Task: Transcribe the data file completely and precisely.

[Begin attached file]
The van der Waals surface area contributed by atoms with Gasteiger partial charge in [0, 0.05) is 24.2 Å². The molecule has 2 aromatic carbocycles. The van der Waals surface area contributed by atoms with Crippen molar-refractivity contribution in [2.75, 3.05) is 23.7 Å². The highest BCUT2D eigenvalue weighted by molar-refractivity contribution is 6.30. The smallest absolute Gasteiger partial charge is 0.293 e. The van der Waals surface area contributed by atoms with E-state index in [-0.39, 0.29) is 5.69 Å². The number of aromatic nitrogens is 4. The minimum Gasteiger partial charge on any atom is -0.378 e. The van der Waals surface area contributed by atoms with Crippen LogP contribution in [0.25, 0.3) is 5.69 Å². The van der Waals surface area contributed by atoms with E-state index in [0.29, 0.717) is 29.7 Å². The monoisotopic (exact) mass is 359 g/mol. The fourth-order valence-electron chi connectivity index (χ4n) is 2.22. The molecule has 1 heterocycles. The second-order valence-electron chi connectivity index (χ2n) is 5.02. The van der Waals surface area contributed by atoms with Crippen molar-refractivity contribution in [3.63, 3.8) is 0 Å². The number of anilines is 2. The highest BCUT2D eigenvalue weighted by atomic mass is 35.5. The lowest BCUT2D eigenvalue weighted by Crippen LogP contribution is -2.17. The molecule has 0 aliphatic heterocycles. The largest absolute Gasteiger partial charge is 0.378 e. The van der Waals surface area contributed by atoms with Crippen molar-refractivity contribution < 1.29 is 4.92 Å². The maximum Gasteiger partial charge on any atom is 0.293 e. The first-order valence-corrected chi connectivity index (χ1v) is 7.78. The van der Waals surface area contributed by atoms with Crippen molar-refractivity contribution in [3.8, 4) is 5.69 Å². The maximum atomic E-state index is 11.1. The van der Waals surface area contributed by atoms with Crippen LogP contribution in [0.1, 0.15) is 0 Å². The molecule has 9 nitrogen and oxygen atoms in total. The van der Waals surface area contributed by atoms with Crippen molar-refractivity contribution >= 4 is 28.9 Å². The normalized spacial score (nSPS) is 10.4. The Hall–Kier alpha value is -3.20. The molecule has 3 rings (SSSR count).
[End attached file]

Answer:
The van der Waals surface area contributed by atoms with Gasteiger partial charge in [0, 0.05) is 24.2 Å². The molecule has 2 aromatic carbocycles. The van der Waals surface area contributed by atoms with Crippen molar-refractivity contribution in [2.75, 3.05) is 23.7 Å². The highest BCUT2D eigenvalue weighted by molar-refractivity contribution is 6.30. The smallest absolute Gasteiger partial charge is 0.293 e. The van der Waals surface area contributed by atoms with E-state index in [-0.39, 0.29) is 5.69 Å². The number of aromatic nitrogens is 4. The minimum Gasteiger partial charge on any atom is -0.378 e. The van der Waals surface area contributed by atoms with Crippen LogP contribution in [0.25, 0.3) is 5.69 Å². The van der Waals surface area contributed by atoms with E-state index in [0.29, 0.717) is 29.7 Å². The monoisotopic (exact) mass is 359 g/mol. The fourth-order valence-electron chi connectivity index (χ4n) is 2.22. The molecule has 1 heterocycles. The second-order valence-electron chi connectivity index (χ2n) is 5.02. The van der Waals surface area contributed by atoms with Crippen molar-refractivity contribution in [3.63, 3.8) is 0 Å². The number of anilines is 2. The highest BCUT2D eigenvalue weighted by atomic mass is 35.5. The lowest BCUT2D eigenvalue weighted by Crippen LogP contribution is -2.17. The molecule has 0 aliphatic heterocycles. The largest absolute Gasteiger partial charge is 0.378 e. The van der Waals surface area contributed by atoms with Crippen molar-refractivity contribution < 1.29 is 4.92 Å². The maximum Gasteiger partial charge on any atom is 0.293 e. The first-order valence-corrected chi connectivity index (χ1v) is 7.78. The van der Waals surface area contributed by atoms with Crippen molar-refractivity contribution in [3.8, 4) is 5.69 Å². The maximum atomic E-state index is 11.1. The van der Waals surface area contributed by atoms with Crippen LogP contribution in [0.1, 0.15) is 0 Å². The molecule has 9 nitrogen and oxygen atoms in total. The van der Waals surface area contributed by atoms with Crippen molar-refractivity contribution >= 4 is 28.9 Å². The normalized spacial score (nSPS) is 10.4. The Hall–Kier alpha value is -3.20. The molecule has 3 rings (SSSR count).